Young Hercules didn’t feature all leather and metal, though. The costumers experimented with fur, silks, and velvet. Although these particular costumes tended to be less decorated, they were no less important. Hercules’ mother Alcmene, played by Sharon Tyrell, typically wore a fairly plain peach gown. In one of the last episodes of the season, she surprised me with a less homely look. (See right.) Did I mention fringe was given to the more feminine women of the show?
When Prince Jason became the acting regent for his kingdom, his outfit changed from the hard, leather vest to a softer, sleek, satiny ensemble. While his character became more dignified for this regal role, the chiseled arms and face of Chris Conrad softened very little underneath the costume.
The coats for Zeus an the random mafia members were impressive. That’s right, I said “mafia.” I wasn’t aware Italian Americans existed in ancient Greece, but maybe they were actually from Sicily. But whatever; their coats rocked with their turned up collars and embroidered edges.
Zeus in general was a surprise after an entire season of being absent. Whether the show had intended to be renewed or not, it was a good finish to the season as well as the series. Before his appearance, I’d pictured Zeus in a toga (and who wouldn’t?) but the ensemble that was chosen was pleasing to the eyes and no less godly. Zeus’ coat was incredibly embroidered, and I wish I could have taken a better picture of the designs.
Feathers were won by two characters: Nemesis and the Golden Hind. On Nemesis, they were confined to her breastplate but made her costume that much more unique. From the bow and arrow to her accessories, her outfit branched out from the show’s norm. The feathers put to mind the costume of a ballet swan. Despite her hairstyle, I loved everything about her. Back in 6th grade, I would have been jealous of her because she looked surprisingly close to my Mary Sue. However, this episode was far enough into the season that I was relieved my character came first.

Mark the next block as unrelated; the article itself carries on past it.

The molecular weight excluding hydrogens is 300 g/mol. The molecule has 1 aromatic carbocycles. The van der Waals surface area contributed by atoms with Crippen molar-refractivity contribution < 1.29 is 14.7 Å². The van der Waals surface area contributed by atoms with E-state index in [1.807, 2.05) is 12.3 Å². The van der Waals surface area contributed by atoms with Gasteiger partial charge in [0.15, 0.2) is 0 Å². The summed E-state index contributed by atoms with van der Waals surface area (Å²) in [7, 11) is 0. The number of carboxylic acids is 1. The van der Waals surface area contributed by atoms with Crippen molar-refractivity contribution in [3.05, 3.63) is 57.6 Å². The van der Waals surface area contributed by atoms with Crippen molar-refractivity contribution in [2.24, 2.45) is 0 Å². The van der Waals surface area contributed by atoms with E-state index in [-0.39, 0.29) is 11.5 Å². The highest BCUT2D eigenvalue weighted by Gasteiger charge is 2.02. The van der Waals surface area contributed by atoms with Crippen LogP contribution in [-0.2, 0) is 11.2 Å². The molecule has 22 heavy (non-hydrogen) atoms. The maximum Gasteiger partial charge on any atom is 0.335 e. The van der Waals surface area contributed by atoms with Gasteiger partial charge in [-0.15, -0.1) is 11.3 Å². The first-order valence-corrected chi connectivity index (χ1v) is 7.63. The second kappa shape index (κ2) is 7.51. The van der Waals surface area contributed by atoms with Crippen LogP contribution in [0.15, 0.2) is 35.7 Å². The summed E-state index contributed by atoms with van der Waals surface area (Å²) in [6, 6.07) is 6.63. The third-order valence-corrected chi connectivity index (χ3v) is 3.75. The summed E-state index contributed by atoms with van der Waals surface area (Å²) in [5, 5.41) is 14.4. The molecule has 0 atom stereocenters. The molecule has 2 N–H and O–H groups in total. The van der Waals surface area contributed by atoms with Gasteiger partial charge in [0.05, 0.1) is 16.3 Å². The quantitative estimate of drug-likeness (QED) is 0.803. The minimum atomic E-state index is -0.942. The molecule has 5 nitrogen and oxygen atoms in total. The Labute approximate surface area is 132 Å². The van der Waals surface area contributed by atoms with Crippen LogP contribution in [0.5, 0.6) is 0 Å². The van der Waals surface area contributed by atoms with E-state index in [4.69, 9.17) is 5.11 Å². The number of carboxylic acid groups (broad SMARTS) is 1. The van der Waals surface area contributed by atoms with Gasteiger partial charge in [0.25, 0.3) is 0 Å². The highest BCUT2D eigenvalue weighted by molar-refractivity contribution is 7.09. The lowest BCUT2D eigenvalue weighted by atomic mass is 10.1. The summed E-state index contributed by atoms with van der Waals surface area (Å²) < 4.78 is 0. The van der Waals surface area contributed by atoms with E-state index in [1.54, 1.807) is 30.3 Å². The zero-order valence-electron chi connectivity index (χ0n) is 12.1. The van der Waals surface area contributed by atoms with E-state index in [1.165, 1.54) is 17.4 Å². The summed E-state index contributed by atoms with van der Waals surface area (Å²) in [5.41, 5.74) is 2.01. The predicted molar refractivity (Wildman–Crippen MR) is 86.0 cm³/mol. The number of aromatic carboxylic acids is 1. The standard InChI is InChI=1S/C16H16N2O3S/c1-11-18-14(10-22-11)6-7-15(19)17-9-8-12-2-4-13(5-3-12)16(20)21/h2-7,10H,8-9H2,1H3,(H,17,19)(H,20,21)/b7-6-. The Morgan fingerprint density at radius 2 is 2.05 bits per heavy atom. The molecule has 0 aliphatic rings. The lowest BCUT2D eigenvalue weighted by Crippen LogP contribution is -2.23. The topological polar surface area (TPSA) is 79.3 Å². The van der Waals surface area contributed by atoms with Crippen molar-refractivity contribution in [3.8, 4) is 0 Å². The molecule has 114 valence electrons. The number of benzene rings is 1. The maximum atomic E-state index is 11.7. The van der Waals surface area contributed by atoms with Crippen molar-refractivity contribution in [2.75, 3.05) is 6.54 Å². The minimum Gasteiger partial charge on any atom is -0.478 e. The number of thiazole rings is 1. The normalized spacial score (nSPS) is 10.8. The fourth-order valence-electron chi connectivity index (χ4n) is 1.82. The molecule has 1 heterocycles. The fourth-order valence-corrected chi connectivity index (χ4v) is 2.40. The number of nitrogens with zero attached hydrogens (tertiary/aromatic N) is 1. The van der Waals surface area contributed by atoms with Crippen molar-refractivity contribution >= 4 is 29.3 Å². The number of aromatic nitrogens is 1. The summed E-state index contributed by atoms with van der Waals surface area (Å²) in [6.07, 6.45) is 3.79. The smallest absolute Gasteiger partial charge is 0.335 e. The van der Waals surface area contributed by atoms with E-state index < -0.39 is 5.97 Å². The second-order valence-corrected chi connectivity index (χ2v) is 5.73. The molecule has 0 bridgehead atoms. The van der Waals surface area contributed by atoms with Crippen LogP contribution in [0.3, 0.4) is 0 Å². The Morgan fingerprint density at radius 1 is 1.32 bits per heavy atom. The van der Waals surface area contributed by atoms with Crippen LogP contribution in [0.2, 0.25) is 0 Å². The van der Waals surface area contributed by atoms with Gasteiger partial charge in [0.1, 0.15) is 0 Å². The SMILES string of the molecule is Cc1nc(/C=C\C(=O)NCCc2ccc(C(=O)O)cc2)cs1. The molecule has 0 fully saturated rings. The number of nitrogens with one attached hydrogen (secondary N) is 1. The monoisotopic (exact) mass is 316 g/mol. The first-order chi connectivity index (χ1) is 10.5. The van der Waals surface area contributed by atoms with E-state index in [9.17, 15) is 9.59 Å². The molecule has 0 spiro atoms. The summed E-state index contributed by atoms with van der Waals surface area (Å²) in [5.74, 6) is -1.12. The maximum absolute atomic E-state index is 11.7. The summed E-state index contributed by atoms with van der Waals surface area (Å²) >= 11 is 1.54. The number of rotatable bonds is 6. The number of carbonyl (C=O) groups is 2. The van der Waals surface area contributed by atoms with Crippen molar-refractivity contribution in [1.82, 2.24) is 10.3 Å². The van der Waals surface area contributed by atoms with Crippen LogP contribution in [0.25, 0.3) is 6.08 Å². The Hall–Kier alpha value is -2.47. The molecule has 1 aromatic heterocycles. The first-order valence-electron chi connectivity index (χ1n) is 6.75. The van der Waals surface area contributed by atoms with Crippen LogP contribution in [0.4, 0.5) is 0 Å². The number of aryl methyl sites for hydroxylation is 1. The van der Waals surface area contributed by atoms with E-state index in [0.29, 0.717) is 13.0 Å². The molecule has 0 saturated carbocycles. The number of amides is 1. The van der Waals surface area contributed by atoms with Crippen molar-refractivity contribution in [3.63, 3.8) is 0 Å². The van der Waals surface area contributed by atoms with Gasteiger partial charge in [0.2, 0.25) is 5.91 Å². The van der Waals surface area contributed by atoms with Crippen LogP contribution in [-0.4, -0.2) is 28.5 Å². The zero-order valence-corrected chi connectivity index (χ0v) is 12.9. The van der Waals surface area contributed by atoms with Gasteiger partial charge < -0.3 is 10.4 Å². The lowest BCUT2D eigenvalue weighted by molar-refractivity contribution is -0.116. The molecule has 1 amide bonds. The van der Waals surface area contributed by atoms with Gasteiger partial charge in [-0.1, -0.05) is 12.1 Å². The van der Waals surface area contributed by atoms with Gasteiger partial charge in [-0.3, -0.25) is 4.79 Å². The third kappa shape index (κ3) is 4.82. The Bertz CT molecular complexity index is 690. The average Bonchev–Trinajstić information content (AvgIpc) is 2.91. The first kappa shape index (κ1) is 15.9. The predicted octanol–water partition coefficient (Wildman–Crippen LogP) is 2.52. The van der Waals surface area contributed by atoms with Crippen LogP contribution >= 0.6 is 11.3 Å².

The Golden Hind’s feathers were probably supposed to look like tufts of fur. They look like feathers to me. The actress wore these on a slightly transparent shirt under a gold bikini top. I’m pleased to see the bikini top didn’t look cheap at all. The craftsmanship put into it was incredibly deliberate, and that’s why I love this show (among other reasons listed everywhere). Nothing looked cheap. Even if a character only showed up in one episode, like Nemesis, Holland put a lot of thought into the appearance of the role.
And now a word about the makeup. This appreciation mainly came from the episodes with Bacchus, played by Kevin Smith in this series, and Eurydice, played by Morgan Reese Fairhead. Even when calm, the makeup for Bacchus showed severe anger lines. As the character changed emotions, though, this face wasn’t stagnant. The rubber mask was flexible enough to move as Mr. Smith’s own skin moved, giving any alternate expression a more calculating and dynamic visage. Watching this character, I felt drawn to the subtleties of the face. The muscles underneath the black leather inspired yet another character of mine, who will also remain nameless.
In one episode, Eurydice was talked into marrying Bacchus to save her friends. When Eurydice entered the room (cave) for the wedding, I gasped. With a combination of the hair, makeup, lighting, and fog effect, I thought for a second that I was watching a runway show. (See right.) Although I didn’t particularly care for her house coat costume as a whole, the straw-like, straight hair accent of the upper body was admittedly pretty awesome and fashion-forward.